Stimulus: $20 million for I-70, Colorado 9
summit daily news
Summit County, CO Colorado
Summit County will receive more than $30 million in federal funding for transportation projects as part of the stimulus bill aimed at jump-starting the moribund U.S. economy.
State officials this week announced that Colorado will receive more than $500 million for transportation projects statewide.
Some of the $317 million in federal highway funds ” $8 million ” will pay for Interstate-70 improvements between Vail Pass and Frisco, and an expansion of Colorado 9 to four lanes between Valley Brook Road and Coyne Valley will receive $12 million.
The county will receive another $10.3 million for construction of a new maintenance facility at the County Commons for Summit Stage and county vehicles.
“Getting funding for the Summit Stage and fleet-maintenance facility was huge,” said assistant county manager Thad Noll. “The facility was desperately needed, and we were on the verge of having to borrow a significant amount of money and deplete the very limited Transit Fund reserves to help pay for a new building.”
The federal boost will help the Summit Stage hang on to its reserve funds and delay or avoid service cuts, Noll said.
The Colorado-9 project will include a new pedestrian bridge and a retaining wall. The project also will relocate a bike path and improve drainage. Construction should begin in March.
The I-70 project includes needed repairs to bridges along the highway.
“It’s important to remember that this will likely not be the final list of projects to be funded with ARRA funds,” said Transportation Commission Chairman Bill Kaufman. “Colorado may receive additional funding, or some projects may have difficulty meeting construction schedules. The $1.4 billion in projects we had on our initial list far exceeds the $317 million we expect to receive. We have many more projects we can accelerate should Colorado receive more funding from this program.”
The funding was good news for 35-year county resident and former commissioner Gary Lindstrom.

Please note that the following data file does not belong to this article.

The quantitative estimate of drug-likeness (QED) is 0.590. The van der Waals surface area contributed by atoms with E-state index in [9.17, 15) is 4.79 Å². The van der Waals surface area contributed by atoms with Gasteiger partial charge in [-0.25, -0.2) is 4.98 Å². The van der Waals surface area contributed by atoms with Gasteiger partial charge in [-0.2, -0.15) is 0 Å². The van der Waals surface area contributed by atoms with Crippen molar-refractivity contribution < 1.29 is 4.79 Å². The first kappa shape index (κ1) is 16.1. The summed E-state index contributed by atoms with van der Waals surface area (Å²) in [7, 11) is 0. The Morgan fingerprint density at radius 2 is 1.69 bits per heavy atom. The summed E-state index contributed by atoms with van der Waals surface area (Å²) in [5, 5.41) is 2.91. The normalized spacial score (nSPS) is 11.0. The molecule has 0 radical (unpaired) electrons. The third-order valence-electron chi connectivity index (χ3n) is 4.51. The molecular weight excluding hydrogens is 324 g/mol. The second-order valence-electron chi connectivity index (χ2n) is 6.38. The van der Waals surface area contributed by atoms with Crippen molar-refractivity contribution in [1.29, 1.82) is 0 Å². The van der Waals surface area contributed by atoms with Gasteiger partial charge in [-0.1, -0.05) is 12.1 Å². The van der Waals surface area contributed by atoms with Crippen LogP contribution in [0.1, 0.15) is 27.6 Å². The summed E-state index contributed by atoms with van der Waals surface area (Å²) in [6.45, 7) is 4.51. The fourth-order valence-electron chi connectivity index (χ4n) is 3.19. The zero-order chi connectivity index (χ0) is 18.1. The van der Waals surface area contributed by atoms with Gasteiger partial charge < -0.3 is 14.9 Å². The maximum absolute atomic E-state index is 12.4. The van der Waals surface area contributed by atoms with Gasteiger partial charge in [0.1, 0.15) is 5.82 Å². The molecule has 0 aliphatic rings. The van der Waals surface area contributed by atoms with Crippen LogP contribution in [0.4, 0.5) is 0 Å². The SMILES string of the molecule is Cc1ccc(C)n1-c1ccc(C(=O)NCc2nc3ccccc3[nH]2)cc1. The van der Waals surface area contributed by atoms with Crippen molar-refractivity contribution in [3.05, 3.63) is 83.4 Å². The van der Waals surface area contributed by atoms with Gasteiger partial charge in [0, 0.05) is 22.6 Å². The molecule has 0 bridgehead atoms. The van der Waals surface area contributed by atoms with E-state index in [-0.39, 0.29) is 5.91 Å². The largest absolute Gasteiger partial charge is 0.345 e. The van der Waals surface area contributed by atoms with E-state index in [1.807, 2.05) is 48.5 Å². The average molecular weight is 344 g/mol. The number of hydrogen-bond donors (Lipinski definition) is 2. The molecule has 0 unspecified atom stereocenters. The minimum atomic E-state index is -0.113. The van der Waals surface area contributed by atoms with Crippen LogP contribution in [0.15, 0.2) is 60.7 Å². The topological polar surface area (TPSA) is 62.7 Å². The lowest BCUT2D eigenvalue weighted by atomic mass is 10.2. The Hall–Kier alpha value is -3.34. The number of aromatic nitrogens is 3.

“We have a four-season economy that’s based on the ability of people to get here, enjoy their time and get back home efficiently, and we haven’t been able to provide that for a long time,” Lindstrom said. “We reached capacity many years ago, as far as I’m concerned. Anything we do to address that will help the local economy.”
Aside from just the short-term infusion of cash, Lindstrom said the construction activity will help spur other parts of the local economy, from L.G. Everist, which provides road-construction material, to lodges, local shops and restaurants.
Adding some historic perspective to show the value of capital investment, Lindstrom said it’s important to remember that major construction projects such as I-70 and the Dillon Dam led to the birth of the Town of Silverthorne decades ago.
The American Recovery and Re-investment Act, as it’s formally known, requires the state to have at least half of that $317 million committed to projects within 120 days. That means more of Colorado 9 could be expanded to four lanes if some other projects around the state don’t make the ready-to-go cut.
“It’s possible that funding (for Colorado 9) may become available in the next 120 days to a year because other projects around the state or nation may not be able to go forward,” Noll said, “but that’s a long shot.”
Bob Berwyn can be reached
at (970) 331-5996, or at
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